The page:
What We Owe to Each Other (While Online Dating)


While using Tinder, Bumble, or Match.com, we encounter hundreds of people. The vast majority are people we will never see in person, but still, on some level, we know them. So how do we navigate all these tenuous social connections? How do you maintain a sense of humanity in this virtual space with limited accountability? In other words- what do we owe each other when online dating?

Online Dating Context


T.M. Scanlon’s book, What We Owe To Each Other  addresses the topic of what we, as a society, owe each other— what is the right way to treat the people around you. Online dating, for all it’s pros and cons, is its own kind of online society. A new one. With new rules and standards that all of us within it are still creating. 

The ambiguity of it all can be confusing. We briefly interact with thousands of people. Some times we match, sometimes we chat, sometimes we meet. Sometimes we barely see each others names and faces, before swiping away. But all (or most of) these people are real humans. And they are all in this community for a reason. 

And when the reason is something as intimate and personal as dating, emotions run high. It can affect our confidence, self-image, and even identity. We can’t control what anyone else does, but we can control what we do. 

As is the case with many internet arenas, we feel a somewhat false security blanket of online anonymity. We’ll never see these people in real life, never face consequences for our actions, so who cares how we treat them?

The reason to treat others with respect when online dating is simply that it is a small, small world sometimes. While the unnecessarily rude text you send may seem like no big deal in the moment, how will you feel when the person behind the icon shows up at some family dinner. Or at your weekly bookclub. You never know where these people will show up in your life, so it’s best to not make any enemies.

And even if you do never see them again, your actions are what make your character, even when no one is watching.

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Recently a friend told me about a party where she was introduced to a man who looked vaguely familiar. When she asked him, he blushed and said “yeah I think you ghosted me last year on Tinder.”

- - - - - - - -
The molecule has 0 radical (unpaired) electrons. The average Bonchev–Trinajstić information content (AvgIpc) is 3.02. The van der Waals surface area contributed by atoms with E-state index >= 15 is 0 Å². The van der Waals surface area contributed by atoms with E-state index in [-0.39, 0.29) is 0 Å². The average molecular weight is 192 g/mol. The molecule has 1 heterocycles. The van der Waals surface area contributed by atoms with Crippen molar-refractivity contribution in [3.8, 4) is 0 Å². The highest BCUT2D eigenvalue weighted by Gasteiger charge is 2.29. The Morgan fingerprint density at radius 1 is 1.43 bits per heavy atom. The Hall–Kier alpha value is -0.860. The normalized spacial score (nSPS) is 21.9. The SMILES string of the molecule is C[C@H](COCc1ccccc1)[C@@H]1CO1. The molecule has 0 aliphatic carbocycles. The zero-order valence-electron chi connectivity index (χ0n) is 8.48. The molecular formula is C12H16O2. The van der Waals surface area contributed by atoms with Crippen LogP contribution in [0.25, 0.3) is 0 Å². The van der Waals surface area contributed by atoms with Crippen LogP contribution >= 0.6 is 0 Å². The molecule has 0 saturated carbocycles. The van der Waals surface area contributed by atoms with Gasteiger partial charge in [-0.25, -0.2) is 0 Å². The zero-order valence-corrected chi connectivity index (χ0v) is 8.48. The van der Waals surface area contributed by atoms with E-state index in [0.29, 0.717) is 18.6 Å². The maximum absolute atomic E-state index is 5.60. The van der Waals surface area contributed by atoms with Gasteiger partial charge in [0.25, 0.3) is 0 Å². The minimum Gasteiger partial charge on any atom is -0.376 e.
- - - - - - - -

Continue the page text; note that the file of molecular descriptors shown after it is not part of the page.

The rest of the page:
Later, mortified, she scrolled through her Tinder matches to find that they had exchanged a total of six messages between them. Given, the last message sent was from his end, a question that she had apparently never replied to.

This situation made me think. From her perspective it was no more than a conversation that fizzled out. Fading into the mass of unsuccessfully matches that are nobodies fault. From his perspective she had slighted him, purposely not replied.

Ghosting is one of the most controversial dating topics. The classic rejection strategy of simply not replying, ignoring contact, and disappearing from the life of someone who  at one point was a romantic potential.

With certainty we can say, if you meet someone in person, and decide not to see them again, you owe them directness. You have no obligation to explain why (although it could give them closure) but a simple message saying you have no interest in moving forward is common decency.

We’ve heard the horror stories of month long relationships simply fading away when one person simply avoids the other entirely. This is a bad thing to do. It leaves the other party in an impossible position, where they either have to accept that they were not worth a quick goodbye message, or undertake the humiliating task of reaching out to ask if they are being ghosted. 

The waters get murky, however, when we slide around the spectrum of online dating. What about someone who you matched with, made vague plans, and then changed your mind about? What about someone who you called on the phone once with, but have since started dating someone else? What about someone you’ve only exchanged a few messages with? Is it impolite to not reply to this person who maybe refreshing their notifications every few seconds, waiting on your reply?

There’s no perfect answer but there is one glaringly simple one. The golden rule we learned in kindergarten: Treat others as you would want to be treated.